Based on the novel The Death of Napoleon by Simon Leys
Told by an Idiot, Theatre Royal Plymouth and Arcola Theatre
Stephen Joseph Theatre, Scarborough
History tells us that Napoleon Bonaparte (1769-1821), who bestrode Europe like a colossus, died an ignominious death on the remote island of Saint Helena. Told by an Idiot, however, presents us with a different theory.
Based on Simon Leys’s novel The Death of Napoleon (1991), Napoleon Disrobed imagines what would have happened if the great French leader had managed to swap identities with a willing stooge and returned to France in order to live as an ordinary man.
Audiences familiar with the work of Told by an Idiot will know to expect the unexpected, and this production is wonderfully anachronistic and supremely silly. Upon arriving in Paris—via Eurostar!—Napoleon (Paul Hunter) flounders at first, but soon falls in love with a young woman named Ostrich (Ayesha Antoine), the proprietress of a struggling melon business.
However, Napoleon finds himself haunted by his former life as France’s supreme leader—his iconic military garb is visible onstage throughout the production. Will he manage to forget the past and move on?
Napoleon Disrobed flirts with the philosophical questions posed by Simon Leys in his novel, and there are scenes of understated tenderness and poignancy between the two lovebirds. Overall, however, the show is about making the audience laugh—at which it succeeds admirably.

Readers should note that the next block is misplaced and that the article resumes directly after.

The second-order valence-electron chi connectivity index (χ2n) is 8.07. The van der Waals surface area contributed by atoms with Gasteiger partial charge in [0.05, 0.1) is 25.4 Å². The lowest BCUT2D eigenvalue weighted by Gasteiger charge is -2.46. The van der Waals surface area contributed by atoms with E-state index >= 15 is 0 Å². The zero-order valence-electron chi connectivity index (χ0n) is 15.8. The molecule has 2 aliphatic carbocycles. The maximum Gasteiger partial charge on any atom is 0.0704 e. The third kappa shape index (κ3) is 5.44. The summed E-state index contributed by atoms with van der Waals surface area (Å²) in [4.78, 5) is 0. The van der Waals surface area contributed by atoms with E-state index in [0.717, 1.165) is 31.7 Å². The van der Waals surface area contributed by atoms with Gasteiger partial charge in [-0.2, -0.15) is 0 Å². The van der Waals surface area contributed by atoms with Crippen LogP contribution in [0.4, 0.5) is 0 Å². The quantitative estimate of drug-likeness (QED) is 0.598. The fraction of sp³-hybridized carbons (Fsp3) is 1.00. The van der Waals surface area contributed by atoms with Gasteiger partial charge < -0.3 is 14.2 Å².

After a faltering start in which Paul Hunter pretends to be Jeremy Paxman on University Challenge, the production quickly kicks into gear. The production is filled with scenes of delightful lunacy—melon tennis, anyone?—and it is superbly acted by its two performers.
Paul Hunter, the artistic director of Told by an Idiot, is a highly skilled comic actor, and he ekes every bit of comedy out of the play’s batty premise. He is ably supported by the excellent Ayesha Antoine, who demonstrates impressive versatility by playing every other character in the play.
Kathryn Hunter directs with great energy and pace, and Michael Vale’s set design is inspired. The stage is set on rockers, which means that Napoleon’s hypothetical sea voyage is brought to life in a highly amusing way.
Some critics have dismissed Napoleon Disrobed as lightweight, which is understandable given its irreverent subject matter and short running time (a mere 75 minutes). But I would happily recommend this production to others for its terrific performances, comic brio and inventive staging.
Reviewer: James Ballands